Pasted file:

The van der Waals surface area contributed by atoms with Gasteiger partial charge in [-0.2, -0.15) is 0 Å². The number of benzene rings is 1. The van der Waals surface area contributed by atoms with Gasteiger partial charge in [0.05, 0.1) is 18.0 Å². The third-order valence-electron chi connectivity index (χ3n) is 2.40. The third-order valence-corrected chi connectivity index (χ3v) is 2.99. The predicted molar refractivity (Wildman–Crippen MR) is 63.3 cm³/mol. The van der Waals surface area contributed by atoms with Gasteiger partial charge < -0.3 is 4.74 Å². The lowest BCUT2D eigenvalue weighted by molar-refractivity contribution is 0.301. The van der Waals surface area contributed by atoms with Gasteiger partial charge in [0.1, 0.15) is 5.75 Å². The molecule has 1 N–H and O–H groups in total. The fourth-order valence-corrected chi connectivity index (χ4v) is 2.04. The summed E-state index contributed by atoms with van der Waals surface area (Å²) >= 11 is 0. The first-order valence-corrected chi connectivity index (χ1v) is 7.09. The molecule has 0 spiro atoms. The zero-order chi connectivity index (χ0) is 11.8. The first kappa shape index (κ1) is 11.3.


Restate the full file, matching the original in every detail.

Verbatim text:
The van der Waals surface area contributed by atoms with Gasteiger partial charge in [-0.2, -0.15) is 0 Å². The number of benzene rings is 1. The van der Waals surface area contributed by atoms with Gasteiger partial charge in [0.05, 0.1) is 18.0 Å². The third-order valence-electron chi connectivity index (χ3n) is 2.40. The third-order valence-corrected chi connectivity index (χ3v) is 2.99. The predicted molar refractivity (Wildman–Crippen MR) is 63.3 cm³/mol. The van der Waals surface area contributed by atoms with Gasteiger partial charge < -0.3 is 4.74 Å². The lowest BCUT2D eigenvalue weighted by molar-refractivity contribution is 0.301. The van der Waals surface area contributed by atoms with Gasteiger partial charge in [0.1, 0.15) is 5.75 Å². The molecule has 1 N–H and O–H groups in total. The fourth-order valence-corrected chi connectivity index (χ4v) is 2.04. The summed E-state index contributed by atoms with van der Waals surface area (Å²) >= 11 is 0. The first-order valence-corrected chi connectivity index (χ1v) is 7.09. The molecule has 0 spiro atoms. The zero-order chi connectivity index (χ0) is 11.8. The first kappa shape index (κ1) is 11.3.